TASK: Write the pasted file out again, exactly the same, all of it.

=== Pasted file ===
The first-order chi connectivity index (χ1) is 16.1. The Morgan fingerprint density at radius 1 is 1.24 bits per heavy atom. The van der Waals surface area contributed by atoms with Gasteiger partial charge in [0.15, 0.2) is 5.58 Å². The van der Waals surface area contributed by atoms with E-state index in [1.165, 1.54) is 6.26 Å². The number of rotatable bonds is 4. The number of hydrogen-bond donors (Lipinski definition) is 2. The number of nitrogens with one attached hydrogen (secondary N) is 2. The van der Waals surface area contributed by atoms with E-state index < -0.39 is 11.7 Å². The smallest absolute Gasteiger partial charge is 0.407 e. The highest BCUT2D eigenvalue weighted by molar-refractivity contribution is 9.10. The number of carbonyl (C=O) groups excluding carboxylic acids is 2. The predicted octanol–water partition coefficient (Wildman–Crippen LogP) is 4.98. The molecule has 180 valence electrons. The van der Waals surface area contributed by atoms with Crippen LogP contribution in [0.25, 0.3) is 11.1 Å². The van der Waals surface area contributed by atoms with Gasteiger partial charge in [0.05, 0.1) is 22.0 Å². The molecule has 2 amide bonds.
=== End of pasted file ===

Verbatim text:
The first-order chi connectivity index (χ1) is 16.1. The Morgan fingerprint density at radius 1 is 1.24 bits per heavy atom. The van der Waals surface area contributed by atoms with Gasteiger partial charge in [0.15, 0.2) is 5.58 Å². The van der Waals surface area contributed by atoms with E-state index in [1.165, 1.54) is 6.26 Å². The number of rotatable bonds is 4. The number of hydrogen-bond donors (Lipinski definition) is 2. The number of nitrogens with one attached hydrogen (secondary N) is 2. The van der Waals surface area contributed by atoms with E-state index < -0.39 is 11.7 Å². The smallest absolute Gasteiger partial charge is 0.407 e. The highest BCUT2D eigenvalue weighted by molar-refractivity contribution is 9.10. The number of carbonyl (C=O) groups excluding carboxylic acids is 2. The predicted octanol–water partition coefficient (Wildman–Crippen LogP) is 4.98. The molecule has 180 valence electrons. The van der Waals surface area contributed by atoms with Crippen LogP contribution in [0.25, 0.3) is 11.1 Å². The van der Waals surface area contributed by atoms with Gasteiger partial charge in [0.05, 0.1) is 22.0 Å². The molecule has 2 amide bonds.